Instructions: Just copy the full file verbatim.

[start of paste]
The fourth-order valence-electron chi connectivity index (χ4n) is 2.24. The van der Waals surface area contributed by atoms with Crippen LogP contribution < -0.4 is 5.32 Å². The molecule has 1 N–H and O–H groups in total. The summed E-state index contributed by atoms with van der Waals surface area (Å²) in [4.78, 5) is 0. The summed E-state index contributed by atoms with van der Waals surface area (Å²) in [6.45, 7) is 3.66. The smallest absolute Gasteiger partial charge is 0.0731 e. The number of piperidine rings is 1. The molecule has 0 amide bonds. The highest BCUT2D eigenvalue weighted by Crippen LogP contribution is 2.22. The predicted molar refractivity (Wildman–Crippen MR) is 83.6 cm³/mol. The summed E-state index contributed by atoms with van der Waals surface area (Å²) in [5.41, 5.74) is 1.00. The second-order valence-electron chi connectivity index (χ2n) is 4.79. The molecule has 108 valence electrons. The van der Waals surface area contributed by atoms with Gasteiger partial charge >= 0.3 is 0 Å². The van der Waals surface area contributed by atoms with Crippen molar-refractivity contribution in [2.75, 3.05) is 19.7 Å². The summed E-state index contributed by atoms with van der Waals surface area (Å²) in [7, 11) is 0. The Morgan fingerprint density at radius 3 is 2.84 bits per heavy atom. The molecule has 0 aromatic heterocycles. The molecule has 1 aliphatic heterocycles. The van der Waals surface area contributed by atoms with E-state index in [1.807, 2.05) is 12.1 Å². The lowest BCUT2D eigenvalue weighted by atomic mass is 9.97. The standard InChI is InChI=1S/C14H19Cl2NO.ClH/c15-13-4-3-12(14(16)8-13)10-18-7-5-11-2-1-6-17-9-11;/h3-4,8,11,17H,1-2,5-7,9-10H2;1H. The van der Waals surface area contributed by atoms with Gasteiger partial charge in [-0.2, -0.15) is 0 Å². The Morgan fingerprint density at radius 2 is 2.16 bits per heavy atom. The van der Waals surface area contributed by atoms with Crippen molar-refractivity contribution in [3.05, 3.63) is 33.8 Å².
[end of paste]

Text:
The fourth-order valence-electron chi connectivity index (χ4n) is 2.24. The van der Waals surface area contributed by atoms with Crippen LogP contribution < -0.4 is 5.32 Å². The molecule has 1 N–H and O–H groups in total. The summed E-state index contributed by atoms with van der Waals surface area (Å²) in [4.78, 5) is 0. The summed E-state index contributed by atoms with van der Waals surface area (Å²) in [6.45, 7) is 3.66. The smallest absolute Gasteiger partial charge is 0.0731 e. The number of piperidine rings is 1. The molecule has 0 amide bonds. The highest BCUT2D eigenvalue weighted by Crippen LogP contribution is 2.22. The predicted molar refractivity (Wildman–Crippen MR) is 83.6 cm³/mol. The summed E-state index contributed by atoms with van der Waals surface area (Å²) in [5.41, 5.74) is 1.00. The second-order valence-electron chi connectivity index (χ2n) is 4.79. The molecule has 108 valence electrons. The van der Waals surface area contributed by atoms with Gasteiger partial charge >= 0.3 is 0 Å². The van der Waals surface area contributed by atoms with Crippen molar-refractivity contribution in [2.75, 3.05) is 19.7 Å². The summed E-state index contributed by atoms with van der Waals surface area (Å²) in [7, 11) is 0. The Morgan fingerprint density at radius 3 is 2.84 bits per heavy atom. The molecule has 0 aromatic heterocycles. The molecule has 1 aliphatic heterocycles. The van der Waals surface area contributed by atoms with E-state index in [1.807, 2.05) is 12.1 Å². The lowest BCUT2D eigenvalue weighted by atomic mass is 9.97. The standard InChI is InChI=1S/C14H19Cl2NO.ClH/c15-13-4-3-12(14(16)8-13)10-18-7-5-11-2-1-6-17-9-11;/h3-4,8,11,17H,1-2,5-7,9-10H2;1H. The van der Waals surface area contributed by atoms with Gasteiger partial charge in [-0.2, -0.15) is 0 Å². The Morgan fingerprint density at radius 2 is 2.16 bits per heavy atom. The van der Waals surface area contributed by atoms with Crippen molar-refractivity contribution in [3.05, 3.63) is 33.8 Å².